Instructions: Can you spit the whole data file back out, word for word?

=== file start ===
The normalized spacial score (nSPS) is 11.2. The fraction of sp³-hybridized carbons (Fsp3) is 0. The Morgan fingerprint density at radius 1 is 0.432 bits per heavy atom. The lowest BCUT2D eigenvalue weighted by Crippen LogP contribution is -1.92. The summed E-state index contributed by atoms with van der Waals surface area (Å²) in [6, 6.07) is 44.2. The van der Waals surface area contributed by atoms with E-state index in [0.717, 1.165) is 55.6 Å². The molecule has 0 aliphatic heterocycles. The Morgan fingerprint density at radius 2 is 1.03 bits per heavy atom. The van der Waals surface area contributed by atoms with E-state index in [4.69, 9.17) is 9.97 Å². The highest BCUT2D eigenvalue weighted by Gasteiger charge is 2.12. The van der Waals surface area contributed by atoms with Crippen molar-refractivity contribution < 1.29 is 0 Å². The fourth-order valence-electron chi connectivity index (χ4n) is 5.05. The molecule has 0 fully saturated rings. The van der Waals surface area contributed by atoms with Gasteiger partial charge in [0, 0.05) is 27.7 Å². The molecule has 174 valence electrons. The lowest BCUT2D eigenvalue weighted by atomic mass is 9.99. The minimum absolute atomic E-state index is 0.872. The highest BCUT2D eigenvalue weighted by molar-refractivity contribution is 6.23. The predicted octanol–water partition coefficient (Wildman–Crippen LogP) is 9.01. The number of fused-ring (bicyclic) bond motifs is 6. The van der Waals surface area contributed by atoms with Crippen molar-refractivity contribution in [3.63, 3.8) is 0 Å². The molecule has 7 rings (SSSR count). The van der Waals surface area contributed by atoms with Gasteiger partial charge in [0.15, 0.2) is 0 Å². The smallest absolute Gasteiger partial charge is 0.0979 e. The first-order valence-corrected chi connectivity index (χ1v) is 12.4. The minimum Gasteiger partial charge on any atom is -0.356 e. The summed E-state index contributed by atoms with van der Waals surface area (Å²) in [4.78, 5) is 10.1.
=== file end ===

The normalized spacial score (nSPS) is 11.2. The fraction of sp³-hybridized carbons (Fsp3) is 0. The Morgan fingerprint density at radius 1 is 0.432 bits per heavy atom. The lowest BCUT2D eigenvalue weighted by Crippen LogP contribution is -1.92. The summed E-state index contributed by atoms with van der Waals surface area (Å²) in [6, 6.07) is 44.2. The van der Waals surface area contributed by atoms with E-state index in [0.717, 1.165) is 55.6 Å². The molecule has 0 aliphatic heterocycles. The Morgan fingerprint density at radius 2 is 1.03 bits per heavy atom. The van der Waals surface area contributed by atoms with E-state index in [4.69, 9.17) is 9.97 Å². The highest BCUT2D eigenvalue weighted by Gasteiger charge is 2.12. The van der Waals surface area contributed by atoms with Crippen molar-refractivity contribution < 1.29 is 0 Å². The fourth-order valence-electron chi connectivity index (χ4n) is 5.05. The molecule has 0 fully saturated rings. The van der Waals surface area contributed by atoms with Gasteiger partial charge in [0, 0.05) is 27.7 Å². The molecule has 174 valence electrons. The lowest BCUT2D eigenvalue weighted by atomic mass is 9.99. The minimum absolute atomic E-state index is 0.872. The highest BCUT2D eigenvalue weighted by molar-refractivity contribution is 6.23. The predicted octanol–water partition coefficient (Wildman–Crippen LogP) is 9.01. The number of fused-ring (bicyclic) bond motifs is 6. The van der Waals surface area contributed by atoms with Crippen molar-refractivity contribution in [3.63, 3.8) is 0 Å². The molecule has 7 rings (SSSR count). The van der Waals surface area contributed by atoms with Gasteiger partial charge in [0.15, 0.2) is 0 Å². The smallest absolute Gasteiger partial charge is 0.0979 e. The first-order valence-corrected chi connectivity index (χ1v) is 12.4. The minimum Gasteiger partial charge on any atom is -0.356 e. The summed E-state index contributed by atoms with van der Waals surface area (Å²) in [4.78, 5) is 10.1.